Relationships, What's On Our Mind

Can men and women ever really be ‘just friends?’

Melissa Imbesi by Melissa Imbesi
April 19th, 2016

Something AMAZING happened at (well, near) Coachella on Saturday. It had nothing to do with fashion, or even the music, it was two single celebs snapped in public together. They weren’t just any celebs either, it was Leonardo DiCaprio and Rihanna, so it’s clearly all systems go on the romantic front. Speculation is rife that these two are doing the cha-cha because WHY ELSE would they be talking to each other?

Here’s a closer look at that pic…

"You see RiRi, I've got this rash...."

“You see RiRi, I’ve got this rash….”

Can’t you see that look of love in their eyes? Well, you would see it if they didn’t have sunglasses on, but you can just imagine it can’t you? I mean, WHY ELSE would they be standing near each other? Surely they’re gettin’ it on.

In a couple of months, it’s possible that these two impossibly hot celebs could be an item and I’ll have to eat my laptop, but WHY oh why do we always jump to conclusions when we see a guy and a girl together? If they’re single, they must be hooking up. If they’re married, then they must be having an affair. It’s annoying and downright immature don’t you think? Since when can’t a penis and a vagina just be friends – not friends with benefits – just legitimate, platonic friends.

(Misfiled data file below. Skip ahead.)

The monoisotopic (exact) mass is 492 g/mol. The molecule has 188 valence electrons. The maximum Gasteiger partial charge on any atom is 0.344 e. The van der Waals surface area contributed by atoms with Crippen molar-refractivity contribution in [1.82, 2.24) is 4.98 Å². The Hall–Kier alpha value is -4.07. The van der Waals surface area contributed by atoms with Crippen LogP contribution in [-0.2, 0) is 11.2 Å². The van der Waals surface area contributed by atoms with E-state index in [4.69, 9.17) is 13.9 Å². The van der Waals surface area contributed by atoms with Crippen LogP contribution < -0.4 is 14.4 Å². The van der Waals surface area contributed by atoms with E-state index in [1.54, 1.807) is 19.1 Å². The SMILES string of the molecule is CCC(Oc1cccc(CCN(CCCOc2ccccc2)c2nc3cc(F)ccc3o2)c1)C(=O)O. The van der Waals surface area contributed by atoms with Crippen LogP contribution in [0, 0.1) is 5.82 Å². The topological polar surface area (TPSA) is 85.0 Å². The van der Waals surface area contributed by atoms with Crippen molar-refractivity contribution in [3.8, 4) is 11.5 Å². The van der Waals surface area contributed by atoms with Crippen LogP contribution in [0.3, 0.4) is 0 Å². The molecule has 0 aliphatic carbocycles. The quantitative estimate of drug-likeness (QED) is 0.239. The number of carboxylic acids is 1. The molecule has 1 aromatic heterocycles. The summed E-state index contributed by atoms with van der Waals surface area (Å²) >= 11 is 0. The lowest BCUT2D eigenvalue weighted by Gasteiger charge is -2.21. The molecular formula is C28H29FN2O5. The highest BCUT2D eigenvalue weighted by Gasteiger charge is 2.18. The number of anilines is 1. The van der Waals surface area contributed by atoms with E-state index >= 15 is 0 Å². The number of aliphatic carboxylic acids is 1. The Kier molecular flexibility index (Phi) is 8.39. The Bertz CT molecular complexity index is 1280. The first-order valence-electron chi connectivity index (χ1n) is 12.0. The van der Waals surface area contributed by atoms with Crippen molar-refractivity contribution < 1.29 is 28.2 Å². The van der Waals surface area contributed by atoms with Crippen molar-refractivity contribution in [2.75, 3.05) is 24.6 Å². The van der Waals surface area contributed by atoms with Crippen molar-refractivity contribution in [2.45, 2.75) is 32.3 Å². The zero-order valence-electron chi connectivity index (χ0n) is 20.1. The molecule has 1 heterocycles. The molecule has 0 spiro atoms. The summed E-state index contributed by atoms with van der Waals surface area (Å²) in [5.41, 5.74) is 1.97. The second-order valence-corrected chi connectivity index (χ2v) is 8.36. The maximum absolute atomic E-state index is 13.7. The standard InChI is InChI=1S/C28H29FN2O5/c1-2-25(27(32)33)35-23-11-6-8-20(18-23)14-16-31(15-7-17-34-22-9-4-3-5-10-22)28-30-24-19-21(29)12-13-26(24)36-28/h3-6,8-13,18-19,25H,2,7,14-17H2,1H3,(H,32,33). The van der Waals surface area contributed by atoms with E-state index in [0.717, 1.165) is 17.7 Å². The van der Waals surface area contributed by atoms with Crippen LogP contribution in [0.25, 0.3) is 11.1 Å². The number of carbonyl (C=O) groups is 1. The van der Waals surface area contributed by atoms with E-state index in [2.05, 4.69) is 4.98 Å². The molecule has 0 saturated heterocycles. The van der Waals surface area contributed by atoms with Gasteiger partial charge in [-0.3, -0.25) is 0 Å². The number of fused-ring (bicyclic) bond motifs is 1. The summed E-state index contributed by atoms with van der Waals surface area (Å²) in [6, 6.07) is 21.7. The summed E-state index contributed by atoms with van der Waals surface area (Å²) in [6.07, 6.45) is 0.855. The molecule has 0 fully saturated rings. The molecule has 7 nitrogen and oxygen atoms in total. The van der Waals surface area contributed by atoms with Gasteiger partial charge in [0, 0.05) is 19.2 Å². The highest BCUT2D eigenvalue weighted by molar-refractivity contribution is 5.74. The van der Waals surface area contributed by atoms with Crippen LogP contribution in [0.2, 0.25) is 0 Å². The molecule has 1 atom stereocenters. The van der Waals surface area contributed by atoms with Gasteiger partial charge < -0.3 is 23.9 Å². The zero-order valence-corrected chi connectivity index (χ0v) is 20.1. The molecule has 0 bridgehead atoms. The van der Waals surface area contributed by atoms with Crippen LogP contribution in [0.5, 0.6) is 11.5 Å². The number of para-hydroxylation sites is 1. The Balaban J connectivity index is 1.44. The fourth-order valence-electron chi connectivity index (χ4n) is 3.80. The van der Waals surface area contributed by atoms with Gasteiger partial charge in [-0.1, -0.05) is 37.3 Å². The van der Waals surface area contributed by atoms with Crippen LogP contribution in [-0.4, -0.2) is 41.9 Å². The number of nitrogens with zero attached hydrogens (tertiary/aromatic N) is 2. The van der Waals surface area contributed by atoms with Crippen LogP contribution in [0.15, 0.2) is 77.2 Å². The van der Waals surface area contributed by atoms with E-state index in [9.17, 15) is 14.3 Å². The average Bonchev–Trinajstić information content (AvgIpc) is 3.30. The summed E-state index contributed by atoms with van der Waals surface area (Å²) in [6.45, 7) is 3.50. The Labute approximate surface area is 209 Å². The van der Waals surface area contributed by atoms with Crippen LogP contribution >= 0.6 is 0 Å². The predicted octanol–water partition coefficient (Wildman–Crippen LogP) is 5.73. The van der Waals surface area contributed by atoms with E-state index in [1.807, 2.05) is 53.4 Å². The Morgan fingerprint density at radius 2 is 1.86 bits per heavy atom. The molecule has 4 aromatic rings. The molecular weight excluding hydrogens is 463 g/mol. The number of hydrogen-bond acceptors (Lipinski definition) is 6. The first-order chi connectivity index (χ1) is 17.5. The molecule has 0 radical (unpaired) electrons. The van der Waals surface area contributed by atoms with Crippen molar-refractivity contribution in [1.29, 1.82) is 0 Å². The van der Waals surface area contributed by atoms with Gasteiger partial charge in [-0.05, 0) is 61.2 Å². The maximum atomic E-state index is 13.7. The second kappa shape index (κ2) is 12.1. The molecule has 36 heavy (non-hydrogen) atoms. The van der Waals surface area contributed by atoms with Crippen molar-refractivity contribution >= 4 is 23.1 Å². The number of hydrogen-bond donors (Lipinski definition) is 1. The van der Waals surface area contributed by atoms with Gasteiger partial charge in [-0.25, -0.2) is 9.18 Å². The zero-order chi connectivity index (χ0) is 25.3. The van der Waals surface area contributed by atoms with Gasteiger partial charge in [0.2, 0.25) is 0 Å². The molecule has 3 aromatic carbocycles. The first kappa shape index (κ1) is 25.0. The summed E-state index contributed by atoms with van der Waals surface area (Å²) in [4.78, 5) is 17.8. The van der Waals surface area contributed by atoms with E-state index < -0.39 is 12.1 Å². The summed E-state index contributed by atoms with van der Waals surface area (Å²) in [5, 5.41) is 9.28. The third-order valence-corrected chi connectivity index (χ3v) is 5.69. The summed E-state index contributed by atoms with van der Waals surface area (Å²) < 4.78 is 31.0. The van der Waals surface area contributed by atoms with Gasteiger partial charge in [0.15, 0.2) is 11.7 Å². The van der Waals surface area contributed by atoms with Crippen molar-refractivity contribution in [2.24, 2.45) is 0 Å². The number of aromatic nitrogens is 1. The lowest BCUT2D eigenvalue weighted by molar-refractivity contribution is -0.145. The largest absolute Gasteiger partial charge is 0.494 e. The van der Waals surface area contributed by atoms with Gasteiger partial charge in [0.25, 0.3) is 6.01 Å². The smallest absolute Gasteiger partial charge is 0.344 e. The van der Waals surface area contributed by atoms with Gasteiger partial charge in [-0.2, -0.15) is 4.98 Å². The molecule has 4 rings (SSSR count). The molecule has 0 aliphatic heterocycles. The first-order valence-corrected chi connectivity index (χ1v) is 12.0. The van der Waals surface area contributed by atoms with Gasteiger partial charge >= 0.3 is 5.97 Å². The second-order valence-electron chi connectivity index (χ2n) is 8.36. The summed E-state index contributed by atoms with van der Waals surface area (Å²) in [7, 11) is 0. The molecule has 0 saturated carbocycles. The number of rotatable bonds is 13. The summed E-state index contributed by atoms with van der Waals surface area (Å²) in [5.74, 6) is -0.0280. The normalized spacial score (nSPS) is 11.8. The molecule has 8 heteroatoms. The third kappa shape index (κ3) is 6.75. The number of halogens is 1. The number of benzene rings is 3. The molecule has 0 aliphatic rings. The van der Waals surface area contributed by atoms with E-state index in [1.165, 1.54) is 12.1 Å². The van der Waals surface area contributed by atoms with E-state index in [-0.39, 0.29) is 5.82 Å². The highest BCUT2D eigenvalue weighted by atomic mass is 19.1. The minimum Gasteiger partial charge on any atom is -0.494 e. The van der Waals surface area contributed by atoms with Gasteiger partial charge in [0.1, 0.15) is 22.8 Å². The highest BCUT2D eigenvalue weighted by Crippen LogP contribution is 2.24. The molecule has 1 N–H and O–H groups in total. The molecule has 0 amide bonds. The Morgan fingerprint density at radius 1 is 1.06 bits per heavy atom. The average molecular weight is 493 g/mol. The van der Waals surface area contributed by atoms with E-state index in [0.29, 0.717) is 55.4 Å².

One of my best friends is a guy. My ‘brother-from-another-mother’ Reuben and I have been as thick as thieves since he filmed my wedding 12 years ago. Our level of attraction to one another is probably up there with what you’d feel for your real-blood brother or sister – in other words, non-existent. We can tell each other anything, slob around in front of each other and there have been farts of epic proportions – from him, not me. I’m a lady.

He taught me that getting your kebab toasted is not an option, rather a necessity, and I taught him that Serial and Making A Murderer were both worth his time.  You know, the important stuff.  We enjoy each other’s company and can swing between non-stop conversation or sitting in comfortable silence, just like the type Uma Thurman talks about in Pulp Fiction. Together, we have celebrated the births of our children and supported each other through some of the best and toughest moments of our lives. He’s my homie and like any good one, I know he’s got my back and I’ve got his.

For me, the question of whether a man and woman can be full-blown platonic friends is a no-brainer. My male friendships in the past haven’t always been like this though, and particularly through high school, I had many male friends, however there was often the hope of a bit of cheeky hanky panky from one side or the other. That’s why when you find that magical unicorn of friendship you’ve gotta hang on to it.

It’s sort of ingrained in us as a society that friendships with the opposite sex are ultimately going in the direction of, or already are, of a romantic nature.  I see those good-natured jibes manifesting before my eyes with my own kids. “Is he your boyfriend?” my daughter has been asked when she’s been seen playing with a male friend, to which she screws up her face and says, “No, he’s a boy and he’s a friend!” She’s still too little to understand the complexities that often come with opposite sex relationships and I love that – and I hope she holds true to her declaration of “a boy, and a friend” forever, because if you’re lucky enough to have one, those friendships are some of the best, honest and most fulfilling relationships you can find.

Do you have a close, platonic friend of the opposite sex?  

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